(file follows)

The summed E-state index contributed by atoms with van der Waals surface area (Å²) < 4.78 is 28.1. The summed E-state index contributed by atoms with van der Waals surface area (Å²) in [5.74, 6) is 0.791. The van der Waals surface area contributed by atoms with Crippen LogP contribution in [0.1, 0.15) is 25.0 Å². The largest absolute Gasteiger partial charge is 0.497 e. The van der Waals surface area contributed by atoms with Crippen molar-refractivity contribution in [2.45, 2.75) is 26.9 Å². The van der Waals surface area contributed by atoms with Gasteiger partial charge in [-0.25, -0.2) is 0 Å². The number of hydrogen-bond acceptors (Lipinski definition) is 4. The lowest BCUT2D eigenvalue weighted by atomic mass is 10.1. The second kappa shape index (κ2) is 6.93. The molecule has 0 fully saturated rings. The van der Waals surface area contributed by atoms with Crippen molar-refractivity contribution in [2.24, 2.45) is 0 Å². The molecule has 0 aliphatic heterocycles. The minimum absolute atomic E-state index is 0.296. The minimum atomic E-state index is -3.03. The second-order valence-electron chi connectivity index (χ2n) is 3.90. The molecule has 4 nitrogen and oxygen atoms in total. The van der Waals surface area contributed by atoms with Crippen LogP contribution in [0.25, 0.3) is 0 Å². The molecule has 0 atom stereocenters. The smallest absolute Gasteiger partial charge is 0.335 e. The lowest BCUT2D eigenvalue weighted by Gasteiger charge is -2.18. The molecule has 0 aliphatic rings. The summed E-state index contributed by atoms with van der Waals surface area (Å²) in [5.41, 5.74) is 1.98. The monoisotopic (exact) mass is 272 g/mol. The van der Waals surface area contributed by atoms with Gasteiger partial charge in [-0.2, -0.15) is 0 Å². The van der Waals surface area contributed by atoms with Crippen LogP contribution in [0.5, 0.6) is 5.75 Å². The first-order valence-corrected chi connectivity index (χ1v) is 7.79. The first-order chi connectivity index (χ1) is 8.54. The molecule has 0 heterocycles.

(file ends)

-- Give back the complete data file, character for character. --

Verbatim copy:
The summed E-state index contributed by atoms with van der Waals surface area (Å²) < 4.78 is 28.1. The summed E-state index contributed by atoms with van der Waals surface area (Å²) in [5.74, 6) is 0.791. The van der Waals surface area contributed by atoms with Crippen LogP contribution in [0.1, 0.15) is 25.0 Å². The largest absolute Gasteiger partial charge is 0.497 e. The van der Waals surface area contributed by atoms with Crippen molar-refractivity contribution in [2.45, 2.75) is 26.9 Å². The van der Waals surface area contributed by atoms with Gasteiger partial charge in [-0.25, -0.2) is 0 Å². The number of hydrogen-bond acceptors (Lipinski definition) is 4. The lowest BCUT2D eigenvalue weighted by atomic mass is 10.1. The second kappa shape index (κ2) is 6.93. The molecule has 0 fully saturated rings. The van der Waals surface area contributed by atoms with Crippen molar-refractivity contribution in [2.24, 2.45) is 0 Å². The molecule has 0 aliphatic heterocycles. The minimum absolute atomic E-state index is 0.296. The minimum atomic E-state index is -3.03. The second-order valence-electron chi connectivity index (χ2n) is 3.90. The molecule has 4 nitrogen and oxygen atoms in total. The van der Waals surface area contributed by atoms with Crippen LogP contribution in [0.25, 0.3) is 0 Å². The molecule has 0 atom stereocenters. The smallest absolute Gasteiger partial charge is 0.335 e. The lowest BCUT2D eigenvalue weighted by Gasteiger charge is -2.18. The molecule has 0 aliphatic rings. The summed E-state index contributed by atoms with van der Waals surface area (Å²) in [5.41, 5.74) is 1.98. The monoisotopic (exact) mass is 272 g/mol. The van der Waals surface area contributed by atoms with Gasteiger partial charge in [-0.2, -0.15) is 0 Å². The van der Waals surface area contributed by atoms with Crippen LogP contribution in [0.5, 0.6) is 5.75 Å². The first-order valence-corrected chi connectivity index (χ1v) is 7.79. The first-order chi connectivity index (χ1) is 8.54. The molecule has 0 heterocycles.